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 Post subject: Will Turner impact against the Seahawks?
PostPosted: Sat Jan 12, 2013 8:21 pm 
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Will Turner impact against the Seahawks?
January 12th, 2013
Aaron Freeman

The Falcons have had an extra week of practice, and thus the capacity to add some new wrinkles to the offense this weekend. My hope is that the extra time allowed the Falcons to really come up with a winning gameplan against the Seattle Seahawks. And as previously noted, I think that should include more Jacquizz Rodgers and less Michael Turner.

The Falcons offensive line has struggled to create push this year. It has been one of the main reasons why Michael Turner has been a non-factor. The other main reason is that Michael Turner over time has diminished in ability. Father Time still remains undefeated. With all of the hits that Turner has taken over the years with the Falcons, he no longer has the burst, quickness, or lateral agility that he once did. Turner was never a guy that shined in those areas as the majority of his success from 2008-10 with the Falcons was because Turner was an elite after-contact runner. But over time, Turner is no longer that force of nature after contact. And his skills in those other areas has gone from average to poor. And basically that means he needs a lot more space to run, something the Falcons front five have had increasing difficulty creating since the loss of their top run blocker, Harvey Dahl, in 2011.

The strength of the Seahawks run defense is the middle, where they have a lot of beef in Brandon Mebane, Red Bryant, and Alan Branch. It’s no secret that center Todd McClure is not a power blocker. Right guard Peter Konz while a capable run blocker, is neither consistent nor powerful enough to push a 320-pounder like those three off the ball. And that’s also never really been left guard Justin Blalock’s game, as he too is not consistently a “plus” run blocker. And while Mike Cox has done a solid job this year lead blocking, he’s not the guy that can clear a hole quite like Ovie Mughelli could in his heyday. If the Falcons intend to run a lot into the teeth of the Seahawks defense, they are playing to Seattle’s strength and their own weakness.


Jacquizz Rodgers
Instead, the Seahawks will be playing a 250-pound Bruce Irvin nearly every snap due to the injury to Chris Clemons. Greg Scruggs will be rotating in as well. Greg Who? Exactly. Right tackle Tyson Clabo, the Falcons best run blocker should be matched up quite a bit with Irvin, who normally plays left end. The smartest thing for the Falcons will be to attack Irvin wherever he lines up on the field when they want to run the ball.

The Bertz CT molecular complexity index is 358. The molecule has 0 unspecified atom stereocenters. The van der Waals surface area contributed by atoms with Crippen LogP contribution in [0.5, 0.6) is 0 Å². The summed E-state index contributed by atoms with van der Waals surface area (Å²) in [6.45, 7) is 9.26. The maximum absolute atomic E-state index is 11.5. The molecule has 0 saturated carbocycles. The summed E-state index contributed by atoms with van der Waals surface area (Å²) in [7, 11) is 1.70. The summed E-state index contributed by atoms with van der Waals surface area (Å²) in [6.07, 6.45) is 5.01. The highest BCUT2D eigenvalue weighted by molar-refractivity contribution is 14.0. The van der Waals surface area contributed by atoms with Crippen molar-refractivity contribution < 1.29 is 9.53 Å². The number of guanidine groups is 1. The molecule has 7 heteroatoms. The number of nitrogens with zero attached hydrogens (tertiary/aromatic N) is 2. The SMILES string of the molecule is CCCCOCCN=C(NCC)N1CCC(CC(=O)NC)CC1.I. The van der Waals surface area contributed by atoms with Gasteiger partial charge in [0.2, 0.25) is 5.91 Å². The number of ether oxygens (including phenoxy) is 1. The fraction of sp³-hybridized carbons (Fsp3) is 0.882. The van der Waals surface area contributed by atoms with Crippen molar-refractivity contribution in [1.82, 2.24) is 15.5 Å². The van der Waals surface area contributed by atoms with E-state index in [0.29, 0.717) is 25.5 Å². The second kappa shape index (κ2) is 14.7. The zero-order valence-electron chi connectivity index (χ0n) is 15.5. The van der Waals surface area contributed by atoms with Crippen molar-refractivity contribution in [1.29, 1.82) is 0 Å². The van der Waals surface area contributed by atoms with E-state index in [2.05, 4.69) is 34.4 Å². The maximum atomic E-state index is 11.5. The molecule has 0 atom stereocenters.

And the simple truth is that if the Falcons do attack the edges on the ground, Michael Turner is not their best candidate. Both Jacquizz Rodgers and Jason Snelling, while underused, possess a better skillset to get out on the edge than Turner. If the Falcons intend to run the ball, and trying to maintain some semblance of balance will be beneficial for the Falcons, it plays to their strength to feature a lot more Quizz and/or Snelling, and a lot less Turner. Rodgers, smaller stature, outstanding quickness and lateral agility means he doesn’t need as much space to work with as Turner. He can find creases, cutbacks, and do a better job finding daylight not only on the edge, but also up the middle if/when the Falcons do decide to try and pound it.

Not to mention the fact that the Falcons are a pass-first team, that will likely try to tire out the Seahawks front four with a lot of no-huddle. Rodgers has overwhelmingly been their featured guy in the no-huddle due to his solid pass protection skills, as well as his ability to make impact plays in the passing game. While Turner is a capable pass protector, he is really a weak link when it comes to catching the ball. A four-yard pass on a checkdown to Rodgers has a chance to go 20 yards. The chances Turner drops that checkdown are much higher than the chances he turns it into a big gain.

Turner still should be the go-to guy for the Falcons in short-yardage and near the goalline. But on the majority of snaps, whether it’s a run or pass, having Rodgers on the field gives the Falcons the best possible matchup against the Seahawks.

What I’m afraid will happen on Sunday is the Falcons being overly “loyal” to Turner. I thought the Falcons should have gotten rid of Turner this past off-season. I think they did not because of the hope that he still had something left in the tank, and it would have not looked great dumping a guy that had had the four-year run that Turner had in Atlanta outright. And I think at certain points this year, the Falcons have continued to put Turner as a big part of their weekly gameplans out of that same loyalty, when it’s been fairly clear since the middle of the year that the offense functions better when Rodgers is on the field. I just hope the Falcons don’t get into that same mindset where they are giving Turner unnecessary reps Sunday over some gooey feelings for the guy. The bottom line is the Falcons need to win on Sunday. I believe that Rodgers gives them the best chance to do that. And I hope that Dirk Koetter has devised a plan of attack that reflects that.

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